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SPF 101: What Does SPF Stand For? Sun Protection, Explained

Do I Need to Wear Sunscreen?

When it comes to caring for our skin, we all know proper sun protection is key. But let’s be real—the world of sunscreen can be a bit of a puzzle. No worries, we've got you covered! In this article, we’re breaking down the basics of sun protection so that you’ll know how to stay safe in the sun 365 days a year. Trust us, your skin will thank you for it!

What is SPF & How Does It Work?

SPF stands for sun protection factor, which is a measurement of how long it takes for skin to redden when using a sunscreen compared to how long it takes without it. For example, SPF 30 means it would take 30 times longer for your skin to burn than if you weren’t wearing sunscreen at all.

It’s important to note that SPF only defends against UVB rays—the culprits behind sunburn and, in the worst-case scenario, skin cancer. To truly get the best sun protection, you need a broad-spectrum sunscreen that also protects against UVA rays, which are responsible for long-term sun damage on face like wrinkles and loss of elasticity.

Just remember: SPF is not a measure of how long you can stay in the sun. It simply indicates the level of protection against UVB rays. Other factors, such as your skin type, the intensity of the sun, and the amount of sunscreen applied, also play a role in determining how long you can safely stay in the sun.

Is a Higher SPF Better?

Dermatologists get this question a lot. We love the answer given by Dr. Camille Howard, a board-certified dermatologist and IT Cosmetics advisory board member. “I always tell my patients: buy the SPF you will actually use!" She notes a 2014 study that suggests many of us don’t apply enough sunscreen, which means SPF is reduced. So, if making the choice between SPF 30 vs 50, Dr. Howard says, “Choose the highest SPF [sunscreen] you can, and remember that we should use about 2-3 tablespoons of sunscreen to cover an adult body.” As for how much sunscreen is enough to use on your face? Dr. Howard says it should be enough to cover your middle and index fingers.

While higher SPF numbers offer increased protection, it's essential to understand that no sunscreen can provide 100% protection. Additionally, the effectiveness of sunscreen diminishes over time, so it's crucial to reapply it every two hours, or more frequently if swimming or sweating.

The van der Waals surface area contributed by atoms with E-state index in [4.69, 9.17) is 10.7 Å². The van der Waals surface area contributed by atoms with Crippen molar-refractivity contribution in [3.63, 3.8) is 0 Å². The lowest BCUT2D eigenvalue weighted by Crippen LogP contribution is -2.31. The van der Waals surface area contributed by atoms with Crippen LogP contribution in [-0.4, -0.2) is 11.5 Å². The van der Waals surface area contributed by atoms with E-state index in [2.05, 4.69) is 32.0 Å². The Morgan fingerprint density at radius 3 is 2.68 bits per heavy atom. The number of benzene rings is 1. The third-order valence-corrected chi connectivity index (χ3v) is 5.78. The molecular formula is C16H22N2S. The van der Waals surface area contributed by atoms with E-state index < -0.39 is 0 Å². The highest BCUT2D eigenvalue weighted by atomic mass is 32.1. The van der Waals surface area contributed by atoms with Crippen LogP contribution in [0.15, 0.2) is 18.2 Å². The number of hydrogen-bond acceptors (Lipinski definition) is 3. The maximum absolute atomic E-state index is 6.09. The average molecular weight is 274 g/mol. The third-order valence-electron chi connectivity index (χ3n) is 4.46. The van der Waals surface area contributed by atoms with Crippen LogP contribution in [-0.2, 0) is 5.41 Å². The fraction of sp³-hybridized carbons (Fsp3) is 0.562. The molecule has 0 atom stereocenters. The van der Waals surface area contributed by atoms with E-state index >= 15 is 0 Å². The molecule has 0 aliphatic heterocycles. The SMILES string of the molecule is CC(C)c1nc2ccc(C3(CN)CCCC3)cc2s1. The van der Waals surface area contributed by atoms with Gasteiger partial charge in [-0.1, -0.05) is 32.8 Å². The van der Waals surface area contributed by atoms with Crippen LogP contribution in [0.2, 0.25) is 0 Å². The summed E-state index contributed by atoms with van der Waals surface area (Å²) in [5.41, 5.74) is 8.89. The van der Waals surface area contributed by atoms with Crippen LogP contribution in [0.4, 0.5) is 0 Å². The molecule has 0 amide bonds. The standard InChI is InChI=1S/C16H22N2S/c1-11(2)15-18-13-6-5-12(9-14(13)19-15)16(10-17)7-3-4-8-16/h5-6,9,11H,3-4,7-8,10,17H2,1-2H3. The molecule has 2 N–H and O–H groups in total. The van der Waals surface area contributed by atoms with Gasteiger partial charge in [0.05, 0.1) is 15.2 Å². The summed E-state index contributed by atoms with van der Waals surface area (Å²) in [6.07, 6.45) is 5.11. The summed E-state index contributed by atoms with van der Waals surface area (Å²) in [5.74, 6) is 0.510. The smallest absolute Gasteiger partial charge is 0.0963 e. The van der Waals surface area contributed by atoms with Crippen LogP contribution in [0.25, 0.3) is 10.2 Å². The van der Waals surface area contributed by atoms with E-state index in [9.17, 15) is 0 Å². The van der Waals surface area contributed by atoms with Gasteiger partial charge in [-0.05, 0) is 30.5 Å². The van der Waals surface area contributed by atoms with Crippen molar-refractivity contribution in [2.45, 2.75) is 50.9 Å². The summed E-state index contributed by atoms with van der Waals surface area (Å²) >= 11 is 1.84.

Full disclosure: Dr. Howard collaborated with IT Cosmetics on Hello Sunshine Invisible Sunscreen for Face SPF 50. In addition to a high level of SPF, this dermatologist-recommended sunscreen offers some other perks that make it easier than ever to wear SPF daily: an invisible finish, lightweight, hydrating feel and makeup compatibility just to name a few.

What are the benefits of broad-spectrum sunscreen?

Broad-spectrum sunscreen protects against both UVA and UVB rays. And as we mentioned earlier, you need protection against both to best shield your skin from premature aging (think UVA) and burning (think UVB).

UVA rays make up about 95% of the UV radiation from the sun that hits the Earth. They’re the culprits behind the signs of aging skin that show up on your face, like wrinkles and age spots. But with a good broad-spectrum sunscreen, you’re arming your skin with the defense it needs to stay looking young and healthy.

UVB rays cause sunburns, from mild to ouch-that-hurts! In more serious cases, exposure to UVB rays can also lead to skin cancer. By making a broad-spectrum sunscreen a part of your daily routine, you’re doing your part to keep UVB rays at bay and your skin safe from the burn. IT Cosmetics is proud to offer a range of products that provide broad-spectrum sun protection for your face.

Besides wearing sunscreen, how else can you prevent sun damage?

We’re so glad you asked! In addition to applying sunscreen, there are several other ways to protect yourself from the sun's harmful rays:

• Seeking shade when outdoors is a great way to reduce your exposure to UV radiation.
• When possible, stay indoors during peak sun hours, which are typically between 10 am to 4 pm.
• Wearing sunglasses is another important way to protect your eyes from UV radiation. Look for sunglasses that offer 100% UVA and UVB protection.
• A hat can also help protect your scalp and face from the sun. Choose a hat with a wide brim that covers your face, ears, and neck.

Now that you know the basics of sun protection, make sure to avoid these common sunscreen mistakes!

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